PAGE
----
Beez Neez
Skipper and First Mate Millard (Big Bear and Pepe)
Fri 1 Oct 2010 19:11
The City of Huaraz




                                                                               Views from our hotel room, the same both nights we were here - 30th of September and 4th of October


The city of Huaraz is the capital of the State of Ancash and the seat of government of the Province of Huaraz. The urban population is distributed over the districts of Huaraz and Independencia. It was estimated in 2007 to exceed 120,000. Huaraz is headquarters of the province's Roman Catholic Bishop and the site of his official cathedral.




                                                                              The Cathedral and the small part of original street left after the destruction of the town.


Location: Huaraz is in north-central Peru, about two hundred an sixty miles north of Lima, and at an altitude of ten thousand and thirteen feet. It is the largest population centre in the agriculturally important Callejón de Huaylas valley. The Callejon (in Spanish roughly meaning large valley or corridor) is a north-south valley bounded on the east by the Cordillera Blanca (permanent white snowcaps and glaciers) and on the west by the Cordillera Negra (no permanent snowcapped peaks or glaciers, hence black). The Cordillera Blanca includes Huascaran, the highest mountain in Peru at twenty two thousand, two hundred and five feet and the third highest in the Western Hemisphere. Huascaran and the adjacent peak Huandoy in fair weather are clearly visible from Huaraz.



                                                                                                                           Huaraz Main Square.


History: In 1538, Fransisco Pizarro granted the right to collect taxes in Huaraz to the conquistador Sebastian de Torres. In 1574 Alonso de Huaraz Santoyo founded the village. From the beginning the Spaniards began exploiting the mineral wealth of the region. Several deposits of metal ores were discovered: silver, lead, tin and a small amount of gold. Availability of these metals for mining and smelting locally was the primary attraction of the Callejon area to Spain. Hundreds of the native Quechua-speakers by the 1570’s were labouring in the mines.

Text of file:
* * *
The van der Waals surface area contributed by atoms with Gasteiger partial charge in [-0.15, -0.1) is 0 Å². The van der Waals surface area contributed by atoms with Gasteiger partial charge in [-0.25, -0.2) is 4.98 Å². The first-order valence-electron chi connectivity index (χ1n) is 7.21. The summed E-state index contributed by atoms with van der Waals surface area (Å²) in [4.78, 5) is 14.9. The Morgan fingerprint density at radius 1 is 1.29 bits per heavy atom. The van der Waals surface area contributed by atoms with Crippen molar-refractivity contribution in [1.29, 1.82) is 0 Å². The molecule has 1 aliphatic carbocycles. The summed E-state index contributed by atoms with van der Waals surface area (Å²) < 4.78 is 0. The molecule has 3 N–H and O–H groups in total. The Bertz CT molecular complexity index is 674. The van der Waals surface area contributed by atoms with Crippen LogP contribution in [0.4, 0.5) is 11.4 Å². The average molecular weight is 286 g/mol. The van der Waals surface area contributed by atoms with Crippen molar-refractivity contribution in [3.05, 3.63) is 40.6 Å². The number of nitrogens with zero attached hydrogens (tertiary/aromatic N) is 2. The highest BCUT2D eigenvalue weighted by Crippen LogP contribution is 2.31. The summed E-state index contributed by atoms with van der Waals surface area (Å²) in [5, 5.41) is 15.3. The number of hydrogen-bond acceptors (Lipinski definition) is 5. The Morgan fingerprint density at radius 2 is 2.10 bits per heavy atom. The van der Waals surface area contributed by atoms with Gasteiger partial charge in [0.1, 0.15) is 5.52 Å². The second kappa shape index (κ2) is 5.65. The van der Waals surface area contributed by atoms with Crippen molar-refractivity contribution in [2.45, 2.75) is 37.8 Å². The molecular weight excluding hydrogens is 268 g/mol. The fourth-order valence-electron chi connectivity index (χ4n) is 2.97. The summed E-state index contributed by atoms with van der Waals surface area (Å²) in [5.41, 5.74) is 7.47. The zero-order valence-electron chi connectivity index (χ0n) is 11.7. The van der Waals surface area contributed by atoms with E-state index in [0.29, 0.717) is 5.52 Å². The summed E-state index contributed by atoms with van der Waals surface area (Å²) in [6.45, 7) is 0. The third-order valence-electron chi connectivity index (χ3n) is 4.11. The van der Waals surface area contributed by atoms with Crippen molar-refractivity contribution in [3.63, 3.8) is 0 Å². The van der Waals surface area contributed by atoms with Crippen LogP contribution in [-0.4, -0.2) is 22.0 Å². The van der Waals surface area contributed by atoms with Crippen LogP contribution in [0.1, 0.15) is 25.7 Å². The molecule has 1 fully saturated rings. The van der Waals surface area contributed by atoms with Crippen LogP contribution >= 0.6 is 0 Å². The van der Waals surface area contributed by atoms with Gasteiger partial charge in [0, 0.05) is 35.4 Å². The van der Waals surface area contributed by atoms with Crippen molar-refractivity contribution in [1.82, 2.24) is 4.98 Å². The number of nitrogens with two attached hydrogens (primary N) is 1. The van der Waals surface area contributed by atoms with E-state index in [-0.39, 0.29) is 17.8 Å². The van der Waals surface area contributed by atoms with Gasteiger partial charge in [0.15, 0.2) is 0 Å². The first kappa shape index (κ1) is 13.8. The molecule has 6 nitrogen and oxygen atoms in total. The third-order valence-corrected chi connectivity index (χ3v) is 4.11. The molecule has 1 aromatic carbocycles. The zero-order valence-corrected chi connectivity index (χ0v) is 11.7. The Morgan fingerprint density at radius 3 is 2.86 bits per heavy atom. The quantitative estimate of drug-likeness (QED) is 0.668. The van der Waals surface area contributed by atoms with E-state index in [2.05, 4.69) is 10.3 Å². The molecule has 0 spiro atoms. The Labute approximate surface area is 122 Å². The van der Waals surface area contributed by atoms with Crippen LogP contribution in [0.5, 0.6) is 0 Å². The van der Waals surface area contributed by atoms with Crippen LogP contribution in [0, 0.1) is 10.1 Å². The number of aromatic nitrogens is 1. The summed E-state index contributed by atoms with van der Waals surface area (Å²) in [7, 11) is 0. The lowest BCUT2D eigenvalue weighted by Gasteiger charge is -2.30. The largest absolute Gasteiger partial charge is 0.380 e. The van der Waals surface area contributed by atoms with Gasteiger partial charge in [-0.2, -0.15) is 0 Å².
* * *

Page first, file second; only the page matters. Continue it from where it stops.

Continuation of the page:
Recent history: Much of the north side and a large part of the center of the city were destroyed utterly in 1941 by floodwaters from a reservoir that was the city's municipal water supply. The reservoir dam was about four miles east of the town and six hundred feet in elevation above it. The dam burst from sudden overflow pressure caused by a fall of glacier ice probably caused by a localised tremor (earthquake). Within seconds the stream bed became an avalanche of water, mud, boulders and associated debris whose crest by the time it reached the city may have exceeded forty five feet above the stream bed. Four minutes after the dam burst the avalanche obliterated and covered the city's most modern suburb and destroyed most of the north half of the city. After the 1941 disaster the old reservoir dam was repaired but not replaced. Doubts about the safety of the dam were largely responsible for abandonment of that area for redevelopment.




Much repair work is on going


On the 31st of May 1970 the Ancash earthquake destroyed much of Huaraz, killing ten thousand people. Almost nothing was left of the old city with its narrow streets and big adobe casonas, roofed with tiles. The main square was the only major structure that survived the earthquake so the city was rebuilt around it. The old and big casonas were replaced with smaller houses while the old narrow streets were widened as they had proved to be death-traps during the earthquake. The earthquake was seven point eight on the Richter scale, duration of forty five seconds, as many as twenty thousand people were killed, leaving only ninety one survivors.




Wash day.


Communications: Huaraz is connected to the rest of the country through the Pan-American Highway and can be reached from Lima Casma or Chimbote in seven hours. A few miles to the north of Huaraz lies the small Anta airport which serves small planes from the two largest mining companies in the region as well as the regional airline LC Busre.




Tourism: The peaks of the region have been for many years the testing grounds for mountain climbers anticipating future expeditions into the Himalayas. Huaraz is a popular base for expeditions into the Cordillera Blanca and the Huayhuash south of the Callejon del Huaylas. Huascaran National Park is a popular destination for tourists, a UNESCO site since 1985. In the streets surrounding the farmers' market, the paraditas (street markets) of local sellers offer craft products such as ponchos, alpaca textiles (carpets, sweaters, etc.); jewelry made of locally-mined tin, copper, and silver; cuarteados (a typical dessert from the nearby town of Caraz made by mixing manjarblanco and fruit cake); boxes of manjarblanco, butter, cheese, honey, smoked and salty hams, jerky (Quechua charqui), etc. Huaraz is known as the 'Switzerland of the South' because of its beautiful peaks that are visible from the city centre.


Ladies repairing the mountain road, running welding repairs as the ladies sell oranges, a shopping street with the hillside behind